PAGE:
Vim Reference Guide is intended as a concise learning resource for beginner to intermediate level Vim users. It has more in common with cheatsheets than a typical text book. Most features are presented using a sample usage. Topics like Regular Expressions and Macros have more detailed explanations and examples due to their complexity.

The features covered in this guide are shaped and limited by my own experiences since 2007. Fourteen years would seem a long time to have already become an expert, but I'm not there yet (nor do I have a pressing need for such expertise). The earlier version of this guide was written five years back and I still took more than three months to get it fit for publication. A large portion of that time was spent correcting my understanding of Vim commands, going through user and reference manuals, getting good at using built-in help, learning more features and so on.


I do give a brief introduction to get started with using Vim, but having prior experience would be ideal before using this resource. As a minimum requirement, you should be able to use vimtutor on your own.

info See my Vim curated list for links to tutorials, books, interactive resources, cheatsheets, tips, tricks, forums and so on.


  • This guide is based on Vim version 8.1 and some instructions assume Unix/Linux like operating system. Where possible, details and resources are mentioned for other platforms.
  • I prefer using GVim, so you might find some differences if you are using Vim.
  • Built-in help command examples are also linked to an online version. For example, clicking :h usr_toc.txt will take you to table of contents for Vim User Manual. :h usr_toc.txt is also a command that you can use from within Vim.
  • External links are provided throughout the book for exploring some topics in more depth.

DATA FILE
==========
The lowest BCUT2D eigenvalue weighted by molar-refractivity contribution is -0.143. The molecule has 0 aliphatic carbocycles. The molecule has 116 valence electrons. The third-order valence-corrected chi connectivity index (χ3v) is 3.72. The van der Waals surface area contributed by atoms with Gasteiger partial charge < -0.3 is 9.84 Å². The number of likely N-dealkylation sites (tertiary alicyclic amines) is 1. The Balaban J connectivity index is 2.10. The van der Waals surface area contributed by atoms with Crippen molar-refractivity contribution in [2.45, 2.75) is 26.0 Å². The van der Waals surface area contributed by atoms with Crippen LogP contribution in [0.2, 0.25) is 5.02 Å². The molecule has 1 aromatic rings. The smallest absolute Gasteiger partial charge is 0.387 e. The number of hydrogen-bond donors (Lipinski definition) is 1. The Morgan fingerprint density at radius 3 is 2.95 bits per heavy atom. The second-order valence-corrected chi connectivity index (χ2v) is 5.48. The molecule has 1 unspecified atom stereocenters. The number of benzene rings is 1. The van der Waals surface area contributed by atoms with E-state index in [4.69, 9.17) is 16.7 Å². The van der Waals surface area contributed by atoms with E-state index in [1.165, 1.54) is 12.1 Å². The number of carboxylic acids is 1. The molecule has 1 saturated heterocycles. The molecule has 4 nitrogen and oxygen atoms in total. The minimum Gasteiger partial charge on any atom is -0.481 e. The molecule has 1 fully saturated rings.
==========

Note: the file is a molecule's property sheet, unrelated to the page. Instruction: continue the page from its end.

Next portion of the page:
• vim_reference repo has markdown source and other details related to the book. If you are not familiar with git command, click the Code button on the webpage to get the files.

How to use this guide

  • Since many chapters take the form of cheatsheet with examples, this is a densely packed guide. Feel free to skim read some sections (because you already know them, not applicable for your use cases, etc), but try not to skip them entirely.
  • If you are not able to understand a particular feature, go through the Vim user manual for that topic first. Each chapter has related documentation links at the top and external learning resources are often mentioned at the end of command descriptions.
  • Practice the commands multiple times to build muscle memory.
  • Building your own cheatsheet is highly recommended. You wouldn't need to refer most of the basic commands often, so you'll end up with a manageable reference sheet. As you continue to build muscle memory, you can prune the cheatsheet further.
  • This guide covers a lot, but not everything. So, you'll need to learn from other resources too and add to your personal cheatsheet.


Feedback and Errata

I would highly appreciate if you'd let me know how you felt about this book, it would help to improve this book as well as my future attempts. Also, please do let me know if you spot any error or typo.

Issue Manager:



Author info

Sundeep Agarwal is a lazy being who prefers to work just enough to support his modest lifestyle. He accumulated vast wealth working as a Design Engineer at Analog Devices and retired from the corporate world at the ripe age of twenty-eight. Unfortunately, he squandered his savings within a few years and had to scramble trying to earn a living. Against all odds, selling programming ebooks saved his lazy self from having to look for a job again. He can now afford all the fantasy ebooks he wants to read and spends unhealthy amount of time browsing the internet.

When the creative muse strikes, he can be found working on yet another programming ebook (which invariably ends up having at least one example with regular expressions). Researching materials for his ebooks and everyday social media usage drowned his bookmarks, so he maintains curated resource lists for sanity sake. He is thankful for free learning resources and open source tools. His own contributions can be found at

List of books:


This work is licensed under a Creative Commons Attribution-NonCommercial-ShareAlike 4.0 International License

Code snippets are available under MIT License

Resources mentioned in Acknowledgements section above are available under original licenses.

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